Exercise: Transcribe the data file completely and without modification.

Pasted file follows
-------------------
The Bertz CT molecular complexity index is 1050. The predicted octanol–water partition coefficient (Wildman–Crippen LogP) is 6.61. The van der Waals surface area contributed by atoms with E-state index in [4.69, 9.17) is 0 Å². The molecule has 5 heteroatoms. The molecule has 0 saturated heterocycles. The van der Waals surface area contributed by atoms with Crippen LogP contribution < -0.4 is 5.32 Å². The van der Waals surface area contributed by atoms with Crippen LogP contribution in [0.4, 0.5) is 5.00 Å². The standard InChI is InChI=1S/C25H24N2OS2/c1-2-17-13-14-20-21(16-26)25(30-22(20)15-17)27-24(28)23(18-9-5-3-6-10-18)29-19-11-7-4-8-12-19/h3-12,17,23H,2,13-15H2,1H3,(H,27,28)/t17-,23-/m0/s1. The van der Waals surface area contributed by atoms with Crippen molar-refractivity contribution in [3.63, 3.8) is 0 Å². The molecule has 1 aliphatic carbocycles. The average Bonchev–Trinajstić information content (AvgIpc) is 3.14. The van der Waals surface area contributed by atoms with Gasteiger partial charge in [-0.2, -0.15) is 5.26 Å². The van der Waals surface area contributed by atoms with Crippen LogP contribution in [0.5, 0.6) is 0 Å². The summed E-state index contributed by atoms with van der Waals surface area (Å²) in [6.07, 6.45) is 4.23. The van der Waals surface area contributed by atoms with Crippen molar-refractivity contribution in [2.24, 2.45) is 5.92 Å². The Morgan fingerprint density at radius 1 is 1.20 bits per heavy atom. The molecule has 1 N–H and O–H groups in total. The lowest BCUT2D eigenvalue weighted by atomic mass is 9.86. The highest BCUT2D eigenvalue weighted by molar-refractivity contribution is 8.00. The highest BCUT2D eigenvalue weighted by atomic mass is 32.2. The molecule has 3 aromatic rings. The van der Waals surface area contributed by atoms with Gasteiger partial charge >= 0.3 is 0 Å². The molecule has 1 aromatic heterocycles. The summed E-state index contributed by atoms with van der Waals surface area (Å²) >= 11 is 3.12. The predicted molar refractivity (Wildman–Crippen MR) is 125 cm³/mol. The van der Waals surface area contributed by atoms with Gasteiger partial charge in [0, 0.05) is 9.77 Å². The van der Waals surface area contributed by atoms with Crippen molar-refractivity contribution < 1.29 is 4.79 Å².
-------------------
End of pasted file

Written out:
The Bertz CT molecular complexity index is 1050. The predicted octanol–water partition coefficient (Wildman–Crippen LogP) is 6.61. The van der Waals surface area contributed by atoms with E-state index in [4.69, 9.17) is 0 Å². The molecule has 5 heteroatoms. The molecule has 0 saturated heterocycles. The van der Waals surface area contributed by atoms with Crippen LogP contribution < -0.4 is 5.32 Å². The van der Waals surface area contributed by atoms with Crippen LogP contribution in [0.4, 0.5) is 5.00 Å². The standard InChI is InChI=1S/C25H24N2OS2/c1-2-17-13-14-20-21(16-26)25(30-22(20)15-17)27-24(28)23(18-9-5-3-6-10-18)29-19-11-7-4-8-12-19/h3-12,17,23H,2,13-15H2,1H3,(H,27,28)/t17-,23-/m0/s1. The van der Waals surface area contributed by atoms with Crippen molar-refractivity contribution in [3.63, 3.8) is 0 Å². The molecule has 1 aliphatic carbocycles. The average Bonchev–Trinajstić information content (AvgIpc) is 3.14. The van der Waals surface area contributed by atoms with Gasteiger partial charge in [-0.2, -0.15) is 5.26 Å². The van der Waals surface area contributed by atoms with Crippen LogP contribution in [0.5, 0.6) is 0 Å². The summed E-state index contributed by atoms with van der Waals surface area (Å²) in [6.07, 6.45) is 4.23. The van der Waals surface area contributed by atoms with Crippen molar-refractivity contribution in [2.24, 2.45) is 5.92 Å². The Morgan fingerprint density at radius 1 is 1.20 bits per heavy atom. The molecule has 1 N–H and O–H groups in total. The lowest BCUT2D eigenvalue weighted by atomic mass is 9.86. The highest BCUT2D eigenvalue weighted by molar-refractivity contribution is 8.00. The highest BCUT2D eigenvalue weighted by atomic mass is 32.2. The molecule has 3 aromatic rings. The van der Waals surface area contributed by atoms with Gasteiger partial charge >= 0.3 is 0 Å². The molecule has 1 aromatic heterocycles. The summed E-state index contributed by atoms with van der Waals surface area (Å²) >= 11 is 3.12. The predicted molar refractivity (Wildman–Crippen MR) is 125 cm³/mol. The van der Waals surface area contributed by atoms with Gasteiger partial charge in [0, 0.05) is 9.77 Å². The van der Waals surface area contributed by atoms with Crippen molar-refractivity contribution < 1.29 is 4.79 Å².